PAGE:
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The strikes on the Ukrainian nuclear plant led to the United Nations calling for the establishment of a demilitarized zone


Related stories

  • Russian ambassador warns of nuclear disaster
  • Zelensky calls on Russia to return the factory to Ukraine
  • Satellite images show damage to a Russian air base in Crimea

Kyiv/NEW YORK (Reuters) – Russia and Ukraine accused each other of bombing Europe’s largest nuclear power plant, raising fears of a catastrophe as the United Nations chief said it should be made a demilitarized zone and Ukraine demanded Russian forces withdraw from it. He. She.

Ukraine’s Energoatom agency said the Zaporizhzhya complex in south-central Ukraine was bombed five times on Thursday, including near where radioactive materials were stored. Russia-appointed officials said Ukraine bombed the plant twice, disrupting the shift change, Russia’s TASS news agency said.

The UN Security Council met on Thursday to discuss the situation, and Secretary-General Antonio Guterres called on both sides to stop all fighting near the station.

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“The facility should not be used as part of any military operation,” Guterres said in a statement. “Instead, an urgent technical-level agreement on a safe disarmament perimeter is needed to ensure the safety of the area.”

Russia occupied Zaporizhia in March after invading Ukraine on February 24. The factory, near the front line of the fighting, is controlled by Russian forces, and operated by Ukrainian workers.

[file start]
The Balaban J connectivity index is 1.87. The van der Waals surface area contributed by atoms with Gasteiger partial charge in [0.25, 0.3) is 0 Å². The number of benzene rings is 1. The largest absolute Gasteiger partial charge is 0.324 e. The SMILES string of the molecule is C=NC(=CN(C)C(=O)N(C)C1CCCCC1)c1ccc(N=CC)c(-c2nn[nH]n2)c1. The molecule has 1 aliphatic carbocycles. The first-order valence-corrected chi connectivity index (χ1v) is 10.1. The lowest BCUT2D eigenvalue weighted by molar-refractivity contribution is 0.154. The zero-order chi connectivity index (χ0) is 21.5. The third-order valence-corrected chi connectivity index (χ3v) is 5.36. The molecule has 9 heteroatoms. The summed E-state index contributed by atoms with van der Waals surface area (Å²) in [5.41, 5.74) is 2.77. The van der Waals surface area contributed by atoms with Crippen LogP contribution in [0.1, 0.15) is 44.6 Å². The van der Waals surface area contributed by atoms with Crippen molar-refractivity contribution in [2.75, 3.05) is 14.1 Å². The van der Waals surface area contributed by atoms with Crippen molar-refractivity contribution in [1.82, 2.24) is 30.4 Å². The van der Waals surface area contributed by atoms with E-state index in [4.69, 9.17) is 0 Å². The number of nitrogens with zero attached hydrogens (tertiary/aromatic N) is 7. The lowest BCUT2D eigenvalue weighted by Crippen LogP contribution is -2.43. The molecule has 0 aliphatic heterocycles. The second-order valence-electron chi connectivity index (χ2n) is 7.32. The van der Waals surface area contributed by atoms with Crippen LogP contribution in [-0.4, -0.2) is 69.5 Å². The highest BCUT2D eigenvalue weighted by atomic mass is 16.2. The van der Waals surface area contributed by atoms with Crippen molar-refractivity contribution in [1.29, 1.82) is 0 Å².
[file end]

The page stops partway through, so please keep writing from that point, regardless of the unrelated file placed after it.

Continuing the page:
At the Security Council meeting, the United States supported the call for a demilitarized zone and urged the International Atomic Energy Agency to visit the site. Read more

Russia’s ambassador to the United Nations, Vasily Nebenzia, said the world was pushing “to the brink of a nuclear catastrophe, comparable in scope to Chernobyl.” He said IAEA officials could visit the site as soon as this month.

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Reuters was not able to independently verify reports from either side about conditions at the plant.

Ukrainian President Volodymyr Zelensky demanded that Russia return the plant to Ukraine’s control.

“Only the complete withdrawal of the Russians and the restoration of full Ukrainian control over the situation around the plant can ensure the resumption of nuclear security for the whole of Europe,” he said in a video address.

France echoed Zelensky’s demand and said Russia’s occupation of the site endangered the world.

“The presence and movements of the Russian armed forces near the plant significantly increase the risk of an accident with serious consequences,” the French foreign ministry said in a statement.

Ukraine and Russia blamed each other for the attacks on the site. Ukraine also accused Russia of firing missiles at Ukrainian towns from the vicinity of the captured nuclear power plant, knowing that the response of Ukrainian forces to the fire would be too risky.

On Friday, the Ukrainian General Staff reported widespread bombing and air attacks by Russian forces on dozens of towns and military bases, mainly in the east.

Valentin Reznichenko, the governor of the Dnipropetovsk region, said three civilians, including a child, were wounded in the night-time shelling in the town of Marhanets.